SOLVED

Is it true that the number of graphs on $n$ vertices which do not contain $G$ is
\[\leq 2^{(1+o(1))\mathrm{ex}(n;G)}?\]

If $G$ is not bipartite the answer is yes, proved by Erdős, Frankl, and Rödl [ErFrRo86]. The answer is no for $G=C_6$, the cycle on 6 vertices. Morris and Saxton [MoSa16] have proved there are at least
\[2^{(1+c)\mathrm{ex}(n;C_6)}\]
such graphs for infinitely many $n$, for some constant $c>0$. It is still possible (and conjectured by Morris and Saxton) that the weaker bound of
\[2^{O(\mathrm{ex}(n;G))}\]
holds for all $G$.

SOLVED - $250

If $G$ is bipartite then $\mathrm{ex}(n;G)\ll n^{3/2}$ if and only $G$ is $2$-degenerate, that is, $G$ contains no induced subgraph with minimal degree at least 3.

Conjectured by Erdős and Simonovits. Erdős offered \$250 for a proof and \$100 for a counterexample. Disproved by Janzer [Ja21], who constructed, for any $\epsilon>0$, a $3$-regular bipartite graph $H$ such that
\[\mathrm{ex}(n;H)\ll n^{\frac{4}{3}+\epsilon}.\]

See also [146] and [147] and the entry in the graphs problem collection.

OPEN - $500

If $H$ is bipartite and is $r$-degenerate, that is, every induced subgraph of $H$ has minimum degree $\leq r$, then
\[\mathrm{ex}(n;H) \ll n^{2-1/r}.\]

Conjectured by Erdős and Simonovits. Open even for $r=3$. Alon, Krivelevich, and Sudakov [AKS03] have proved
\[\mathrm{ex}(n;H) \ll n^{2-1/4r}.\]
They also prove the full Erdős-Simonovits conjectured bound if $H$ is bipartite and the maximum degree in one component is $r$.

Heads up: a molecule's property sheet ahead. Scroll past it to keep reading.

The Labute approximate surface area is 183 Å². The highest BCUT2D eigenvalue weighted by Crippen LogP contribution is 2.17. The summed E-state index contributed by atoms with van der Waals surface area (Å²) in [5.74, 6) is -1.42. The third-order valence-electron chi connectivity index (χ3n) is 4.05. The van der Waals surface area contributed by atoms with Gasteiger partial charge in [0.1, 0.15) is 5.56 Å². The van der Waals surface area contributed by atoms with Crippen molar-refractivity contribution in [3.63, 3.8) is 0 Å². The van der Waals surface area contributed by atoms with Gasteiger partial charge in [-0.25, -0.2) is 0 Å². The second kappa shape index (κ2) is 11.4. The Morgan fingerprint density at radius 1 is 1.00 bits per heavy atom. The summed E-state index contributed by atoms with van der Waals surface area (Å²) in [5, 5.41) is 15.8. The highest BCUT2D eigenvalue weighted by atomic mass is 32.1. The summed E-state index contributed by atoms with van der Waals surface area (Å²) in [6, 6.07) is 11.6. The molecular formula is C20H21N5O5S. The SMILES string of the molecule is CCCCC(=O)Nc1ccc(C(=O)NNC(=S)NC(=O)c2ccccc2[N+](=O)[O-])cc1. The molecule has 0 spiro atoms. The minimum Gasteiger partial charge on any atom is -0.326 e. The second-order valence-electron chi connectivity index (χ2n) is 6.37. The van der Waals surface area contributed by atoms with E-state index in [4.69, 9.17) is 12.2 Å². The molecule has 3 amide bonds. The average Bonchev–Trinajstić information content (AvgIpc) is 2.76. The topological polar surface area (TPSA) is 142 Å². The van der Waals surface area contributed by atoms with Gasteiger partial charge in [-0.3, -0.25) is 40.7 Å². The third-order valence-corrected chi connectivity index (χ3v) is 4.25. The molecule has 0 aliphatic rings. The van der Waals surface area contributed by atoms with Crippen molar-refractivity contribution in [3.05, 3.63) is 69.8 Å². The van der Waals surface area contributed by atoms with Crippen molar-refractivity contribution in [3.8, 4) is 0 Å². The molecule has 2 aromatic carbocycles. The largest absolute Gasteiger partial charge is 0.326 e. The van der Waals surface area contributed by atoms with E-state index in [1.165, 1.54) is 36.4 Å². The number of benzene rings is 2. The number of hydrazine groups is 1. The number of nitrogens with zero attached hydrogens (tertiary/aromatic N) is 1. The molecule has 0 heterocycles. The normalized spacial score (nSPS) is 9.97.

SOLVED - $500

If $H$ is bipartite and is not $r$-degenerate, that is, there exists an induced subgraph of $H$ with minimum degree $>r$ then
\[\mathrm{ex}(n;H) > n^{2-\frac{1}{r}+\epsilon}.\]

Conjectured by Erdős and Simonovits. Disproved by Janzer [Ja21], who constructed, for any $\epsilon>0$, a $3$-regular bipartite graph $H$ such that
\[\mathrm{ex}(n;H)\ll n^{\frac{4}{3}+\epsilon}.\]

OPEN

If $\mathcal{F}$ is a finite set of finite graphs then $\mathrm{ex}(n;\mathcal{F})$ is the maximum number of edges a graph on $n$ vertices can have without containing any subgraphs from $\mathcal{F}$. Note that it is trivial that $\mathrm{ex}(n;\mathcal{F})\leq \mathrm{ex}(n;G)$ for every $G\in\mathcal{F}$.

Is it true that, for every $\mathcal{F}$, there exists $G\in\mathcal{F}$ such that \[\mathrm{ex}(n;G)\ll_{\mathcal{F}}\mathrm{ex}(n;\mathcal{F})?\]

A problem of Erdős and Simonovits.

This is trivially true if $\mathcal{F}$ does not contain any bipartite graphs, since by the Erdős-Stone theorem if $H\in\mathcal{F}$ has minimal chromatic number $r\geq 2$ then \[\mathrm{ex}(n;H)=\mathrm{ex}(n;\mathcal{F})=\left(\frac{r-2}{r-1}+o(1)\right)\binom{n}{2}.\] Erdős and Simonovits observe that this is false for infinite families $\mathcal{F}$, e.g. the family of all cycles.

See also [575] and the entry in the graphs problem collection.

OPEN - $500

What is $\mathrm{ex}_3(n,K_4^3)$? That is, the largest number of $3$-edges which can placed on $n$ vertices so that there exists no $K_4^3$, a set of 4 vertices which is covered by all 4 possible $3$-edges.

A problem of Turán. Turán observed that dividing the vertices into three equal parts $X_1,X_2,X_3$, and taking the edges to be those triples that either have exactly one vertex in each part or two vertices in $X_i$ and one vertex in $X_{i+1}$ (where $X_4=X_1$) shows that
\[\mathrm{ex}_3(n,K_4^3)\geq\left(\frac{5}{9}+o(1)\right)\binom{n}{3}.\]